feelings of inferiority & low self-esteem. Thus, the
grandiose image is an effort to cover feelings of
 According to this theory, the patient received little
encouragement & support from his parents during
childhood & tends to internalize the process by looking
for these feelings within him-self.
May 25, 2017
May 25, 2017
Definition:Avoidant personality disorder is marked by feelings
of inadequacy, extreme social anxiety, social withdrawal,
& hypersensitivity to other’s opinions. People with this
disorder have low self-esteem & poor self-confidence.
They dwell on the negative & have difficulty viewing
situations & interactions objectively.
Epidemiological Statistics:The prevalence of the disorder in the general
population is between 0.5 & 1%, & it appears to be
equally common in men & women.
May 25, 2017
A patient with avoidant personality disorder may exhibit or report:
Shyness, timidity, & social withdrawal
Behaviour or appearance that’s meant to drive others away (which gives him a
sense of control)
Constant mistrust or wariness of others
Testing of others’ sincerity
Difficulty starting & maintaining relationships
Rejection of people who don’t live up his impossibly high standards
Limited emotional expression
Tenseness & anxiety
Low self-esteem
Feelings of being unworthy of successful relationships
Reluctance to take personal risks or engage in new activities
Frequent escapes into fantasy, such as by excessive reading, watching TV, or
May 25, 2017
Avoidant personality disorder most likely results from a
combination of genetic, biological, environmental, & other factors –
although the evidence for genetic & biological causes is weak. From
a psychodynamic view, the disorder has been attributed to an overly
critical parental style
 Avoidant personality disorder is closely linked to temperament.
Studies of children under age 2 found that some have an
apparently inborn tendency to withdraw from new situation or
people. In fact, roughly 10% of toddlers are habitually fearful &
withdrawn when exposed to new people & situation. Some
evidence suggests that a timid temperament in infancy may
predispose a person to developing avoidant personality disorder
later in life.
May 25, 2017
- Information overload: The inherited tendency to be shy may
result from overstimulation or an excess of incoming
information. The patient cant’s cope with the excess
information & withdraws in defense. Inability to cope with
the information overload may stem from a low autonomic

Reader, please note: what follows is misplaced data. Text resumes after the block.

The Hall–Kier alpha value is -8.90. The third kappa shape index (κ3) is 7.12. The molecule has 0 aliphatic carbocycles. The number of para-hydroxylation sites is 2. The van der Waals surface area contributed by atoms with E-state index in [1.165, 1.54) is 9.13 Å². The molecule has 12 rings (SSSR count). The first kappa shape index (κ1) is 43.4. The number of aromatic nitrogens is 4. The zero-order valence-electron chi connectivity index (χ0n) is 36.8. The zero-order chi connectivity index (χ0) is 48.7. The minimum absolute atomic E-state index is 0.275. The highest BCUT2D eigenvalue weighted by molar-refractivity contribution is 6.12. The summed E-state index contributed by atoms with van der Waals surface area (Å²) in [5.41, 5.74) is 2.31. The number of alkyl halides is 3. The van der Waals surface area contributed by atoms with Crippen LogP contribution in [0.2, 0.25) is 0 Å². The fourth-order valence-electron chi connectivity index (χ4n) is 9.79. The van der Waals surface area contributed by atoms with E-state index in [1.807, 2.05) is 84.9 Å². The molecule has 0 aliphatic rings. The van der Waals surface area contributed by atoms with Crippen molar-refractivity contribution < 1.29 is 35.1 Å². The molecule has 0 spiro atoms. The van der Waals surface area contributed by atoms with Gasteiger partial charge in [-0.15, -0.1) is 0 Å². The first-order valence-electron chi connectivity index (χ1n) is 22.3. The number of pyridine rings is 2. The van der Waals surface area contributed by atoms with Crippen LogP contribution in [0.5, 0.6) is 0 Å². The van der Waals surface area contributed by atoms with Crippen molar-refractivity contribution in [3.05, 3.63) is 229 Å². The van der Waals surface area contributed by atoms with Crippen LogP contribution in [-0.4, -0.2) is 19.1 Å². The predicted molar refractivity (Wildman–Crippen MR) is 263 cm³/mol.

arousal threshold.
- Low threshold, grater response: Research suggests that in
people with this disorder, certain structures in the brain’s
limbic system may have a lower threshold of arousal & a
more pronounced response when activated.
 Some expert believe that significant environmental
influences during childhood, such as rejections or peers,
leads to the full development of avoidant personality
May 25, 2017
May 25, 2017
Dependent personality disorder is
characterized by “a pervasive & excessive need to be
taken care of that leads to submissive & clinging
behaviour & fear of separation”.
Epidemiological Statistics:In the general population, its prevalence is
about 1.5%. it affects slightly more females than
May 25, 2017
Assessment findings in a patient with dependent personality
disorder may include:
 Submissiveness
 Self-effacing, apologetic manner
 Low self-esteem
 Lack of self-confidence
 Lack of initiative
 Incompetence & a need for constant assistance
 Intense, unremitting need to be loved in a stable longterm
relationship that goes through minimal change
 Anxiety & insecurity, especially when deprived of a significant
 Feelings of inferiority, & unworthiness
 Hypersensitivity to criticism
May 25, 2017
 In females, little need to overtly control or complete
with others
Demanding behaviour
Use of cajolery, bribery, promises to change, & even
threats to maintain key relationships
Fear & anxiety over losing a relationship or being alone
Dependence on a number of people, any one of whom
could substitute for the other
Difficulty making everyday decisions without advice &
Avoidance of change & new situations
Exaggerated fear of losing support & approval.
May 25, 2017
 The exact cause of dependent personality disorder isn’t known.
Because it tends to run in families, it may involve a genetic
According to some expert, authoritarian or overprotective
parenting may lead to high levels of dependency. These parenting
styles may cause the child to believe that she can’t function